Tuesday, June 26, 2012

Some thoughts on woods roaming footwear....

I want a boot that allows for quiet walking and doesn’t scar up the ground with tracks.  I’ve seen too many trails widened and deepened when plodded upon by those wearing shoes or boots with heavy treads.  It seems that nowadays shoe manufacturers are determined to outdo each other with more and more radical tread designs.  I figure that most of the people who make those outdoor boots aren’t woods roamers themselves.  I recognize that on rocky hillsides or in mountainous terrain one needs a certain degree of tread in order to maintain proper footing.  But in most brushland or desert country that is not a requirement.  A boot or shoe needs only be lightweight and comfortable.  It should also protect the wearer from thorns or spines.  Step on a mesquite thorn and you’ll know what I mean.

Since the 1960s I’ve worn chukka boots more than anything else.  The crepe soles make for extremely quiet walking and they don’t mess up the ground with tracks.  These days there are all sorts of chukka boots but most of them are made for “looking cool” in the city and aren’t worth a flip out in the wilds.  My favorite chukkas are made by the English company Clarks.  But they too have started making boots that I wouldn’t use in the brushlands or deserts.  It’s important to get the original style (I think those are still made in England; at least I hope so) and not the cheaper boots made in Asia.  The originals have crepe soles; the cheaper boots have a hard rubber sole that is not very comfortable in prolonged hiking.  Also, the original design is better made.  It’s a bit more expensive but worth it.

When the herbaceous shrubs and grasses are lush in the early spring I usually switch to 10-inch leather boots with neoprene or crepe soles.  There’s a tendency for boot makers to make boots with high heels.  But they put too much stress on your lower back and will likewise hurt your knees.  So the first thing I do is take the boots to the shoe repair shop and have them cut off the heel and give the boot more of a chukka heel profile.  I suggest you do the same.  Years ago I took a guy out walking and he showed up wearing some Roy Rogers/Hopalong Cassidy boots.  You know the kind drugstore cowboys and assorted dandies strut around wearing—narrow pointy toes and dainty high heels.  The poor fellow just about crippled himself after a couple of miles.  He was too proud to say anything but when I decided we’d go a few miles more he sat down, took off his boots, and then asked if I wouldn’t mind going back to the house and getting the pickup.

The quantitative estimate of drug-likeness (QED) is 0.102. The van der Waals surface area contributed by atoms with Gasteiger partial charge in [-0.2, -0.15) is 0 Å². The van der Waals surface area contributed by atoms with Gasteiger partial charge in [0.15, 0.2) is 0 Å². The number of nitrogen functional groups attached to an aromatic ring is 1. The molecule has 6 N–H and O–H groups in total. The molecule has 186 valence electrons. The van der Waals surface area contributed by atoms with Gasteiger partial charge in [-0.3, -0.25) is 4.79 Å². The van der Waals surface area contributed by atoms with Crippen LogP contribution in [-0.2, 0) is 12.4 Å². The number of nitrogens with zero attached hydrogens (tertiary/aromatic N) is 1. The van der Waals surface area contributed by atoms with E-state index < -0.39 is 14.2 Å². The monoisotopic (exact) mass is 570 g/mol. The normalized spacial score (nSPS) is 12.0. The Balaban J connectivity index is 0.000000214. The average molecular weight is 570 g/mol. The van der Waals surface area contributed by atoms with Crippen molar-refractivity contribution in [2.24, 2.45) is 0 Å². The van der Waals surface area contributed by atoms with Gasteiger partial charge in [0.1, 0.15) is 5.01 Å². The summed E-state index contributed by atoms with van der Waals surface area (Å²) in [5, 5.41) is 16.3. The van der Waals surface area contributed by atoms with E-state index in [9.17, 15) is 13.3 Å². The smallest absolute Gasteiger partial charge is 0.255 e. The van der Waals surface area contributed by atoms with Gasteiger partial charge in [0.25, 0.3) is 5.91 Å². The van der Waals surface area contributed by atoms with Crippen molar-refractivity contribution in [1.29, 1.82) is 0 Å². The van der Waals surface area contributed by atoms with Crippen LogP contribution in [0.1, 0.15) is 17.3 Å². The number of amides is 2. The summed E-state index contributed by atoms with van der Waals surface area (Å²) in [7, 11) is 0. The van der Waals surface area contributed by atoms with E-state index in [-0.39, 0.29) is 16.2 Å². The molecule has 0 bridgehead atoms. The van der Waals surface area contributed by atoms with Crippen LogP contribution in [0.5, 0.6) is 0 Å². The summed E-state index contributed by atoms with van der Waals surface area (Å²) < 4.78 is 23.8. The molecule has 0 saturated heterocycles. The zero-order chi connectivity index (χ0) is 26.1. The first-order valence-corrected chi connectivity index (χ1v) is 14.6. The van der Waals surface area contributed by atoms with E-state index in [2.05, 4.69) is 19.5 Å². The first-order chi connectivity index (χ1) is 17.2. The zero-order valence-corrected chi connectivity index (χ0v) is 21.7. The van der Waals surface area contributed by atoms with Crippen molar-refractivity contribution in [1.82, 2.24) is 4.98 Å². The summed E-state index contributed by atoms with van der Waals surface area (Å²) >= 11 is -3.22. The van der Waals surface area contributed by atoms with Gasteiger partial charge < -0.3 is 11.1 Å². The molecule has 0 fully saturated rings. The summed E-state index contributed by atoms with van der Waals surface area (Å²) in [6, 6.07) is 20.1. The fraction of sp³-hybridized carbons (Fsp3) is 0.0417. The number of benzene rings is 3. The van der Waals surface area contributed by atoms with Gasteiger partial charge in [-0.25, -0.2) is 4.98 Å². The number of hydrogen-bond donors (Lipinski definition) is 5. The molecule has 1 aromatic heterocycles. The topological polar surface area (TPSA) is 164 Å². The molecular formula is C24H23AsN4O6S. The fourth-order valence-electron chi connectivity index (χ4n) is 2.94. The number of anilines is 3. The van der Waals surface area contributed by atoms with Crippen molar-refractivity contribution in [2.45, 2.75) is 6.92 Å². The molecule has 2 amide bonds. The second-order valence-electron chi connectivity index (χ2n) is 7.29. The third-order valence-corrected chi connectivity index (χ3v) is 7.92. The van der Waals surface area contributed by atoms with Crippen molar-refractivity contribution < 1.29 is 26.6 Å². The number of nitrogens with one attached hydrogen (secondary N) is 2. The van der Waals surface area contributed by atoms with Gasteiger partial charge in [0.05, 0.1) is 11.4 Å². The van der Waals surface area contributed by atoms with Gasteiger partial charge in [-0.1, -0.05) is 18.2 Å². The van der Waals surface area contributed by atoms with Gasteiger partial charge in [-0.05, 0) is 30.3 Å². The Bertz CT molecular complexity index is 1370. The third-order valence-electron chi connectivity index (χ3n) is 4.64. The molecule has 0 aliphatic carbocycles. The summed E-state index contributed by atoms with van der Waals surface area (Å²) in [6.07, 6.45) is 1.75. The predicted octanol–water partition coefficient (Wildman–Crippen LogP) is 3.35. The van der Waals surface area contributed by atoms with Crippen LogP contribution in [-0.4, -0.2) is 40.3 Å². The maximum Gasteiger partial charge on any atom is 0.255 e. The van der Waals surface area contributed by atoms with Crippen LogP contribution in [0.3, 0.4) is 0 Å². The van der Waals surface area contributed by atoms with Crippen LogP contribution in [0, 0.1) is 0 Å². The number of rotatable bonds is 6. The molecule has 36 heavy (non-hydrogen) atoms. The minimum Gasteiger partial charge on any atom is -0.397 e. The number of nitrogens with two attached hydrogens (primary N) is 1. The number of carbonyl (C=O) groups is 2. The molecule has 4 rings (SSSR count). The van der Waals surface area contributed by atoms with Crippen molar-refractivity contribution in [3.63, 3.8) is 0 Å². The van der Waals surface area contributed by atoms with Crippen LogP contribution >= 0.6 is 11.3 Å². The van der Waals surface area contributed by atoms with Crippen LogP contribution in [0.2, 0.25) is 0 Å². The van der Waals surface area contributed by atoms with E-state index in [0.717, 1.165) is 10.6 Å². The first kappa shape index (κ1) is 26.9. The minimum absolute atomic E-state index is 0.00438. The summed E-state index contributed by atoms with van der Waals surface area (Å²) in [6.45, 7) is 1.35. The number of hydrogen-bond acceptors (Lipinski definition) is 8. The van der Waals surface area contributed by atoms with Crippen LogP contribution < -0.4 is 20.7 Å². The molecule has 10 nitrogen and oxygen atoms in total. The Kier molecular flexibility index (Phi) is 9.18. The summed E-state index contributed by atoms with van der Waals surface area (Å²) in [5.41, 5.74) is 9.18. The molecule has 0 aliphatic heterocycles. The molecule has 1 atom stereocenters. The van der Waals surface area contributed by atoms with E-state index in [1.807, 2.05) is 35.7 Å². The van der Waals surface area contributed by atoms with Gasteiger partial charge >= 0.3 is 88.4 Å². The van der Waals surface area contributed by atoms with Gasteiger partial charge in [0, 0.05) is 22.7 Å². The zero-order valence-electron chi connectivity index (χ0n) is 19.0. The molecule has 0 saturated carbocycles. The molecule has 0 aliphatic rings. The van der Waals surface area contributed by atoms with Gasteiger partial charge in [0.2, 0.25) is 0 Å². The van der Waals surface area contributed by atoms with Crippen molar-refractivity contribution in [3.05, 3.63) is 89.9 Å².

I consider the following important.  I don’t wear snake boots.  And I very seldom wear snake leggings.  If I’m in an area that has thick grass then I might don a pair of snake leggings for a few minutes.  But the moment I’m out of the grass I’ll remove the leggings.  Here’s why.

In hot weather, snake boots or snake leggings (especially the heavy plastic type) will dehydrate you severely.  A friend of mine made some snake leggings out of heavy leather but said those too were horrible.  He started feeling dizzy and when he removed the leather leggings he found his pants soaked from sweat.  That has been my experience as well.  The key to walking in snake country is to learn how to negotiate the trail and keep a lookout at the same time.  You look down and study the ground in front of you.  Only then do you move on.  But don’t go far without stopping and carefully studying the ground around you.  Then move on once more.
Now this doesn’t mean you shouldn’t wear snake boots.  If you are inexperienced in walking in the brushlands or in any venomous snake country then perhaps they are a good idea.  I see people wearing them and I know they are from the city.  They just need to know that snake boots or leggings can lead to profound dehydration.  And just because you’re wearing them doesn’t mean you don’t have to keep an eye out for las viboras peligrosas.

                                        A pair of well-worn chukkas

                                        Note the way I flattened out the heel

I’d say this young ranch hand is properly dressed for sun protection.  Note the wide-brimmed hat, the bandana around her neck and also dangling from behind her hat.  Long-sleeved shirt and jeans.  But the snake boots were draining her strength because they were too hot so she went back to wearing walking shoes.